The latter has for decades been used as blend filler which means it also carries a surprising level of flexibility for it’s size. We’re not talking Loch Lomond levels of flexibility, but they produce spirit both on long and short fermentations as well as peated, unpeated and lightly peated styles. The mention of Loch Lomond is also fitting given the earlier iteration of the Loch Lomond group have been the owners of the Glen Scotia distillery since the mid 1990’s and have seemingly invested heavily in the future of the distillery.

If we think back to 2014 (which at the minute feels like a distant memory), Glen Scotia was trying to make inroads into the single malt market with a core range that carried one of the most bizarre and colourful branding choices in Scotch whisky. I am of course talking about the Dulux-esque ‘disco cows’. A core range that in hindsight would probably have been better suited in the Tate gallery than next to a Gordon and Macphail Mortlach in the whisky cabinet. I tried a few of these expressions ‘back in the day’ and I’ll be honest; they weren’t great.

This initial interaction with Glen Scotia put me off a bit. At the time many other distilleries and bottles were crying out for my affections, however it was a chance encounter with a bottle of 21yr old Glen Scotia bottled by Cadenhead’s a few years later that made me give it a second chance. Look forward again a few years and another rebrand and core range was brought in. Now we have bottles such as Double Cask, the 15yr old, 18yr old and more and they have, quite rightly, won both myself and a lot of other whisky nerds over and picked up awards and critical acclaim in the process. Things have changed at Glen Scotia. A recent focus on quality casks and being more centered in the public eye have given the distillery and brand some real impetus.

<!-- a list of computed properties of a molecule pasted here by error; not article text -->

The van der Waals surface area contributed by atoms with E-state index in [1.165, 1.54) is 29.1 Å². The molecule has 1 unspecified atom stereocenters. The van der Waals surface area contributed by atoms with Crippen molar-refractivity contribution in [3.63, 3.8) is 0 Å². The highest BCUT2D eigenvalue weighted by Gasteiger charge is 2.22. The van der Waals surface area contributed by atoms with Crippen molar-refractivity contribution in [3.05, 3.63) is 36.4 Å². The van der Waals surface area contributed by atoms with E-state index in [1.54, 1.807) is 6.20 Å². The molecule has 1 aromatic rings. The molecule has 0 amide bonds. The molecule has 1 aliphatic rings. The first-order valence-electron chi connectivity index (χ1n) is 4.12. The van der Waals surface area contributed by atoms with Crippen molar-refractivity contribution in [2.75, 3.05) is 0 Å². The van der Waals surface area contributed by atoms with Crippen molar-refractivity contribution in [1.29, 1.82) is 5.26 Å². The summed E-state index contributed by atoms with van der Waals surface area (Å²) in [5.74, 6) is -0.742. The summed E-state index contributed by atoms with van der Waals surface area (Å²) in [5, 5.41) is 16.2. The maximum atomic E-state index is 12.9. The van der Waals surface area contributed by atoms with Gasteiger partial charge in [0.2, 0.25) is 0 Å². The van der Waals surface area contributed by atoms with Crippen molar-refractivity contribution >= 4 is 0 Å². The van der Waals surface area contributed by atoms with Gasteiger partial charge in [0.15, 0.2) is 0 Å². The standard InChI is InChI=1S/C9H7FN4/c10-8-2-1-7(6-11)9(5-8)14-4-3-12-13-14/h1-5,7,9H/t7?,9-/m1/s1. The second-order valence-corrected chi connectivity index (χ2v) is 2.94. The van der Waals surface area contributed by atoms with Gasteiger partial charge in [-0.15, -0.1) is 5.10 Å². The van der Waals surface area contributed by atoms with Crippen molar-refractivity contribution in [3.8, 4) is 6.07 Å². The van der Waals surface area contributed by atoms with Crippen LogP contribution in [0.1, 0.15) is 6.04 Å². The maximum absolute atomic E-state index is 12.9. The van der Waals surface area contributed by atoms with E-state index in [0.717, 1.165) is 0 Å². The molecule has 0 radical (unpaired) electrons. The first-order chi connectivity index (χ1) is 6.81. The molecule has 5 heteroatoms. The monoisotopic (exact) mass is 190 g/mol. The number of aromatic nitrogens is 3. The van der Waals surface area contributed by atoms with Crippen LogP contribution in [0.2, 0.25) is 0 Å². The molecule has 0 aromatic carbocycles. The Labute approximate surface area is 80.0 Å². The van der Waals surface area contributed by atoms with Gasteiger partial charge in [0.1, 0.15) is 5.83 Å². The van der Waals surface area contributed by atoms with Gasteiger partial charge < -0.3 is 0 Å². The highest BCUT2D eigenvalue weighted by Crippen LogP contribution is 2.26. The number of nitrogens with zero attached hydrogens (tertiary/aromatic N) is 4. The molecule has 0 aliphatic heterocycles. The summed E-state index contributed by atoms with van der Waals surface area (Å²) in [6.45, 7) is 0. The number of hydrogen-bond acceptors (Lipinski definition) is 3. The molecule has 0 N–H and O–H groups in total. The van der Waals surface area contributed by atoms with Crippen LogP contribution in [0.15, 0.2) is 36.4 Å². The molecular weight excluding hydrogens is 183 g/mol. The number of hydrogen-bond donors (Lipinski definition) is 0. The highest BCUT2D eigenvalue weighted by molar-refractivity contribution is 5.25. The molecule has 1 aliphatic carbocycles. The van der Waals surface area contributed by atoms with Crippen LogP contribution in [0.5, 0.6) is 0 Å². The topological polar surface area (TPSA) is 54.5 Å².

I own and have owned several of the Glen Scotia range. I’m a big fan of both the Double cask and 15yr old, the latter of which I feel is one of the best value for money 15yr olds on the market. Also, the annual releases from Glen Scotia for the Campbeltown malts festival have built an almost cult following, with the latest expression in the form of a 14r old tawny port finished dram getting justifiably rave reviews.